Diagnosing mysterious recurring painful blisters

Diagnosing mysterious recurring painful blisters
Diagnosing mysterious recurring painful blisters

A 48-year-old patient presented to our dermatology clinic with painful blisters on his hands that he had noticed the previous summer. The patient was new to our practice, and had already visited his primary care physician for the problem without resolution.

The patient said that the blisters had resolved over the winter, but reoccurred with a vengeance in the summer. He had been treated with topical steroids, topical antifungals and reported trying a wide variety of OTC treatments.

The patient reports feeling frustrated, as his blisters interfere with his job. Many friends have offered advice -- he might have allergies (a registered nurse) or perhaps cancer (friends). He enjoys motorcycle riding and is worried his fellow riders think he has a contagious disease.

Physical examination reveals an apparently health middle-aged man who looks his stated age. Upon examination, one notices tense multiple bullous lesions, some ruptured and some still intact. The lesions are present on both arms and hands. He has multiple tattoos on his arms. When asked, he states that when he pulls his hands out of his pocket the lesions tend to worsen.

Upon questioning he states that his urine is "maybe a little dark," and his bowel movements are "maybe a little lighter than normal." The remaining examination is unremarkable with the exception of hypertrichosis in the periorbital region and mild pink fluorescence of a urine sample.

Upon further questioning, he stated his father died of hepatitis, but he does not know what type. He denies any drug use or multiple sex partners. He states he consumes an occasional beer, defined as two beers twice a week on average.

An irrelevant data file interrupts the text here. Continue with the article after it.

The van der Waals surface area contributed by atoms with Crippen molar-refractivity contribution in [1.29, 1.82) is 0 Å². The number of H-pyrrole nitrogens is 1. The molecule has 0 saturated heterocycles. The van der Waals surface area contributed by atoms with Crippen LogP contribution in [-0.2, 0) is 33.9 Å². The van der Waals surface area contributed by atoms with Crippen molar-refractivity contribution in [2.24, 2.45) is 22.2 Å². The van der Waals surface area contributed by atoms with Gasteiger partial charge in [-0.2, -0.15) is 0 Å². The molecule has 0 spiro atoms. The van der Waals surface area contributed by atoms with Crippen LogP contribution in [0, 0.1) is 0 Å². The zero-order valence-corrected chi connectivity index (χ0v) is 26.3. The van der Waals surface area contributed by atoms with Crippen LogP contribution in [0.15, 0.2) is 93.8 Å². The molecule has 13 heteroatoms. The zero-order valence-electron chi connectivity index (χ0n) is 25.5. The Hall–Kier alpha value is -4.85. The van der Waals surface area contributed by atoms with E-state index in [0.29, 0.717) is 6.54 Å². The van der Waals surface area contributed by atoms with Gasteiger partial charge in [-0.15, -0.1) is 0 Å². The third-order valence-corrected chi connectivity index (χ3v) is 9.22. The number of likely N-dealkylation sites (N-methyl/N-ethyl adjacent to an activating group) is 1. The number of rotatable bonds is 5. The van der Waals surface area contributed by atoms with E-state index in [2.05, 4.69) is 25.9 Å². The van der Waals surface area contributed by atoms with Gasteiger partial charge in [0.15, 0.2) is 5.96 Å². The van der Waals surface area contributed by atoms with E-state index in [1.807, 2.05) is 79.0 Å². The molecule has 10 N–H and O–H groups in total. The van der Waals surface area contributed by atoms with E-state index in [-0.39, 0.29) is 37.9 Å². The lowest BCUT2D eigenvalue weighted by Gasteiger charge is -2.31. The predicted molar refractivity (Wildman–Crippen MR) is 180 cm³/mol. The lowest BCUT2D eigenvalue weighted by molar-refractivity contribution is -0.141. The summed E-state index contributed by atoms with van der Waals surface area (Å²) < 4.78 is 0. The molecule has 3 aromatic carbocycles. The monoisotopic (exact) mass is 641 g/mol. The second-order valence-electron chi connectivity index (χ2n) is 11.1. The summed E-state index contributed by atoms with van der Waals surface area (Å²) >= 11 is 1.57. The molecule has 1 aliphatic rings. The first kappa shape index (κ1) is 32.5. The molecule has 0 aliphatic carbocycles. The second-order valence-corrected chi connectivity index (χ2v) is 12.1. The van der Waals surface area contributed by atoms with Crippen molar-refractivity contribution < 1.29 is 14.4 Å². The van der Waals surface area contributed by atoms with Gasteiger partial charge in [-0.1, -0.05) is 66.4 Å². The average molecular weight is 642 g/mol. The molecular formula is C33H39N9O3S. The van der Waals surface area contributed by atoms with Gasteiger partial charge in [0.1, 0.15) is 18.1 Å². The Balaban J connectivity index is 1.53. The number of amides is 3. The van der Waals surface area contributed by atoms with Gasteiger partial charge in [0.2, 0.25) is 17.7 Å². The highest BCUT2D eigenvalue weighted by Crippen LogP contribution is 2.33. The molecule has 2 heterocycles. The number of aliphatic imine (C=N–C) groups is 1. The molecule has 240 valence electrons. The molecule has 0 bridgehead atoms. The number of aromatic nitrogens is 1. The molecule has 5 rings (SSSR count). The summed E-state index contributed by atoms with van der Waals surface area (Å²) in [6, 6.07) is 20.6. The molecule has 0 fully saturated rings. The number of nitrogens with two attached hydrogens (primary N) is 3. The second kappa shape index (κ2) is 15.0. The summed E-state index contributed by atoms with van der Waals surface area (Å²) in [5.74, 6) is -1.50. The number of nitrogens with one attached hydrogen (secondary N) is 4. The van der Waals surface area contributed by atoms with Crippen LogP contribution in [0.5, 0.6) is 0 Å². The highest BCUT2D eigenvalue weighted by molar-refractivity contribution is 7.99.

I explained to him that I felt that his symptoms were consistent with porphyria cutanea tardae (PCT), and addressed the potential risk for hepatitis C. A biopsy was obtained, which confirmed the diagnosis. A liver function test revealed a mild elevation of liver enzymes and a total bilirubin of 2.4. A mild anemia (12 HGB) was noted with multiple morphology changes of the RBCs. Hepatitis C antibodies, viral load and phenotypes analysis confirmed the diagnosis. A ferritin level and HIV (negative) were ordered.

The patient was diagnosed with both PCT and hepatitis C. Options for PCT treatment were reviewed and a referral to a liver specialist was made in concert with his primary care physician. At his first follow-up appointment, the patient had already noted marked improvement of his lesions with physical sunblocks.

The patient told me he was shocked that I was able to make a diagnosis within 15 minutes of meeting him. I explained to him that this is just my job, it's what I do. His deep appreciation for the time I spent with him and for the prompt diagnosis reminded me why I chose this profession.

I spend a lot of time advocating for nurse practitioners on both a state and federal level. It is exhausting to hear the exaggerated stories of our clinical errors. I look back on patients that I have diagnosed with normal pressure hydrocephalus, Merkel cell carcinoma, Kawasaki disease and the list goes on.

The ability to make a difficult diagnosis is not unique to me -- I see my fellow nurse practitioner colleagues do it all the time. Most of these diagnoses are made after the patients have seen a primary care physician and on occasion after they have seen a specialist. I do notice that as a profession we tend to be fairly quiet about our abilities, and do not criticize the failure to diagnose in others.

I have great respect for the medical community and have learned much from my physician friends and colleagues. There are so many patients who need our care and so many threats to both of our practices. My deepest wish is that we could work together, but not necessarily in a statutory mandated physician led team, to achieve great outcomes for our patients.

This patient renewed my drive to have nurse practitioners recognized for who we are and the things we do to improve our patients' health. To do this well, we need to practice at the top of our license and education. In this instance, my patient benefited from my ability to do just that.

Kathleen Haycraft is a nurse practitioner from Hannibal, Missouri.

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